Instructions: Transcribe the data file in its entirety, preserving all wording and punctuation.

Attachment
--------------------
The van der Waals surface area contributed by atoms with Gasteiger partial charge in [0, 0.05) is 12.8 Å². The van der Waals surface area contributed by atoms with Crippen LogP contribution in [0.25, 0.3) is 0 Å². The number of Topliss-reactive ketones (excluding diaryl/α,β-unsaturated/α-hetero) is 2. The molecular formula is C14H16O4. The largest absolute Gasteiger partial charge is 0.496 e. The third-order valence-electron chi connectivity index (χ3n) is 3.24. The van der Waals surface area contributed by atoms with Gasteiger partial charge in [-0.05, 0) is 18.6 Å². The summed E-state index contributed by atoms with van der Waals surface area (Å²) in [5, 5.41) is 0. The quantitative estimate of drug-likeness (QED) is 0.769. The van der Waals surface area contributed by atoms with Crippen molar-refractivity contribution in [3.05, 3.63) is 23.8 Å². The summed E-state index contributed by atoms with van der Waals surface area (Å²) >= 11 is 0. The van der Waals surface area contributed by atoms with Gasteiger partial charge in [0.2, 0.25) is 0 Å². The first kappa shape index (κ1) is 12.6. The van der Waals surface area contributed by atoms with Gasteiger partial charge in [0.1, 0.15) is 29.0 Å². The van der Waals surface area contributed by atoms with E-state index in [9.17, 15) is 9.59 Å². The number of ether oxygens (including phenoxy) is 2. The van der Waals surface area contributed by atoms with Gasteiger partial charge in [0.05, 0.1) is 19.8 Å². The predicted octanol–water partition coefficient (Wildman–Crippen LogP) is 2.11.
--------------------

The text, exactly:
The van der Waals surface area contributed by atoms with Gasteiger partial charge in [0, 0.05) is 12.8 Å². The van der Waals surface area contributed by atoms with Crippen LogP contribution in [0.25, 0.3) is 0 Å². The number of Topliss-reactive ketones (excluding diaryl/α,β-unsaturated/α-hetero) is 2. The molecular formula is C14H16O4. The largest absolute Gasteiger partial charge is 0.496 e. The third-order valence-electron chi connectivity index (χ3n) is 3.24. The van der Waals surface area contributed by atoms with Gasteiger partial charge in [-0.05, 0) is 18.6 Å². The summed E-state index contributed by atoms with van der Waals surface area (Å²) in [5, 5.41) is 0. The quantitative estimate of drug-likeness (QED) is 0.769. The van der Waals surface area contributed by atoms with Crippen molar-refractivity contribution in [3.05, 3.63) is 23.8 Å². The summed E-state index contributed by atoms with van der Waals surface area (Å²) >= 11 is 0. The van der Waals surface area contributed by atoms with Gasteiger partial charge in [0.2, 0.25) is 0 Å². The first kappa shape index (κ1) is 12.6. The van der Waals surface area contributed by atoms with Gasteiger partial charge in [0.1, 0.15) is 29.0 Å². The van der Waals surface area contributed by atoms with E-state index in [9.17, 15) is 9.59 Å². The number of ether oxygens (including phenoxy) is 2. The van der Waals surface area contributed by atoms with Gasteiger partial charge in [0.05, 0.1) is 19.8 Å². The predicted octanol–water partition coefficient (Wildman–Crippen LogP) is 2.11.